Objective: This study aimed to assess the feasibility as well as the clinical and radiological outcomes of posterior percutaneous pedicle screw fixation (PPSF) combined with anterior monosegmental column reconstruction in unstable thoracolumbar burst fractures.
Methods: From January 2011 to August 2017, thirty-five patients with unstable thoracolumbar burst fractures were enrolled in this study. The patients underwent posterior PPSF combined surgery with delayed anterior monosegmental reconstruction utilizing titanium mesh cages. Clinical outcomes, radiological parameters, and treatment-related complications were assessed.
Results: The mean age of the patients was 44.8 years. The mean operative time and blood loss were 205 min and 560 ml, respectively. The mean follow-up period was 25.2 months. The Visual analog scale (VAS) pain score was significantly improved postoperatively, and the improvement was maintained until the final follow-up. The mean sagittal kyphosis was corrected from 16.3 preoperatively to 1.5 postoperatively, which increased slightly to 2.6 at the final follow-up. In 24 patients with neurologic dysfunction, 21 (87.5 %) patients had improvement after surgery. None obvious subsidence of the titanium mesh cage and none dislodgement, loosening or breakage of the instrumentation was observed in any patient during the follow-up period. Solid bony fusion was achieved in all patients.
Conclusions: Combined posterior PPSF with delayed anterior monosegmental column reconstruction for unstable thoracolumbar burst fractures can produce good clinical and radiological outcomes.
Combined posterior–anterior stabilization for unstable thoracolumbar burst fractures has been advocated and successfully used [1–4]. The combined approach can provide the greatest stability, minimize the number of levels fused, and allow for a direct decompression of the spinal canal. There are numerous minimally invasive combined posterior–anterior techniques have attempted to decrease the associated morbidity. These have included combining vertebral augmentation with pedicle screw instrumentation [5, 6], transpedicular corpectomy with expandable cage combined with pedicle screw fixation , and minimally invasive corpectomy and posterior pedicle instrumentation [8, 9]. However, the optimal surgical treatment strategy for unstable thoracolumbar burst fractures remains controversial.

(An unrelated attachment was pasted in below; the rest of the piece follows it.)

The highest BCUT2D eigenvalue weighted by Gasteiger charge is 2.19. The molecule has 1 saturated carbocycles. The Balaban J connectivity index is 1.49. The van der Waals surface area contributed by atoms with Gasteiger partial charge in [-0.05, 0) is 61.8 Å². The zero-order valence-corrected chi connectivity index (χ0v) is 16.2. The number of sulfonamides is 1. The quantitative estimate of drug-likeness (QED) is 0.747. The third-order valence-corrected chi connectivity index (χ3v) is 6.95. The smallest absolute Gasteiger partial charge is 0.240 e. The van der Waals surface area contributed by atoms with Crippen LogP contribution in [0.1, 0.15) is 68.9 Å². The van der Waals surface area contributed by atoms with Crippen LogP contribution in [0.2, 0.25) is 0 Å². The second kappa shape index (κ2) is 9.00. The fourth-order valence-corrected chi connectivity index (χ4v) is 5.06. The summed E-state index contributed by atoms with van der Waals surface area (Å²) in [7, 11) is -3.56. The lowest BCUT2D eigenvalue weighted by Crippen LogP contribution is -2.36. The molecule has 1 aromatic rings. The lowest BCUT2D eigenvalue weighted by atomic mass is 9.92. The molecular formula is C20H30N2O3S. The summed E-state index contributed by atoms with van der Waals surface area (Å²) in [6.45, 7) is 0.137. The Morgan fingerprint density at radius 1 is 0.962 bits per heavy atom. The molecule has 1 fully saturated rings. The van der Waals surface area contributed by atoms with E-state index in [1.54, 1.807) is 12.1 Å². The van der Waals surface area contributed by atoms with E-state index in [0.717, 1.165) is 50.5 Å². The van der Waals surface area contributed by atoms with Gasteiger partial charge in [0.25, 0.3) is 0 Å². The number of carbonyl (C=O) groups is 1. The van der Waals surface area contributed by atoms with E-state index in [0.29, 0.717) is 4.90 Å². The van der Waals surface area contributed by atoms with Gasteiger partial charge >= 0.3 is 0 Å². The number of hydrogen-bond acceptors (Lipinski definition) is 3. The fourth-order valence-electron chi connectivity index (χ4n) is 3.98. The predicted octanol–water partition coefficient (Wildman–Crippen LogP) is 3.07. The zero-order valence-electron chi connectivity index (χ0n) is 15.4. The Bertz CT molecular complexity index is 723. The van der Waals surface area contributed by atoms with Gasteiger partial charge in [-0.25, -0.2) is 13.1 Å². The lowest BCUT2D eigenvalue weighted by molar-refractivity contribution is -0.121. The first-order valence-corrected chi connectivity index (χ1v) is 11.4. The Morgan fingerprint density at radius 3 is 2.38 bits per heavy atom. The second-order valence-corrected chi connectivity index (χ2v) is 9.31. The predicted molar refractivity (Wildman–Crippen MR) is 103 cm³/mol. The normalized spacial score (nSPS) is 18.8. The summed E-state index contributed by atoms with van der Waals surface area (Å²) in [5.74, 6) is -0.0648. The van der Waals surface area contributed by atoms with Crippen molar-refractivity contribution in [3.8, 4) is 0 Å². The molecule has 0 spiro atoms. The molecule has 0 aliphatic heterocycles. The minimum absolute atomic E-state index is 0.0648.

Unstable thoracolumbar burst fractures are characterized by loss of height of the anterior vertebral body, failure of the posterior tension band or retropulsion of fracture fragments into the spinal canal. However, vertebral body comminution often with the inferior endplate intact or shows a simple split fracture line only. Recently, some studies introduced the technique of anterior monosegmental reconstruction and reported good clinical and radiological outcomes for unstable thoracolumbar burst fractures [10, 11]. As opposed to bisegmental anterior column reconstruction, monosegmental reconstruction can spare one spinal motion segment and reduce the distance for osseous bridging to achieve bony fusion. Additionally, percutaneous pedicle screw fixation (PPSF) has rapidly gained acceptance with expanding indications [9, 12, 13], and reported benefits include decreased muscle damage, less postoperative pain, and decreased blood loss . However, there are no studies to date that have assessed the feasibility and outcomes of posterior PPSF combined with anterior monosegmental column reconstruction in unstable thoracolumbar burst fractures.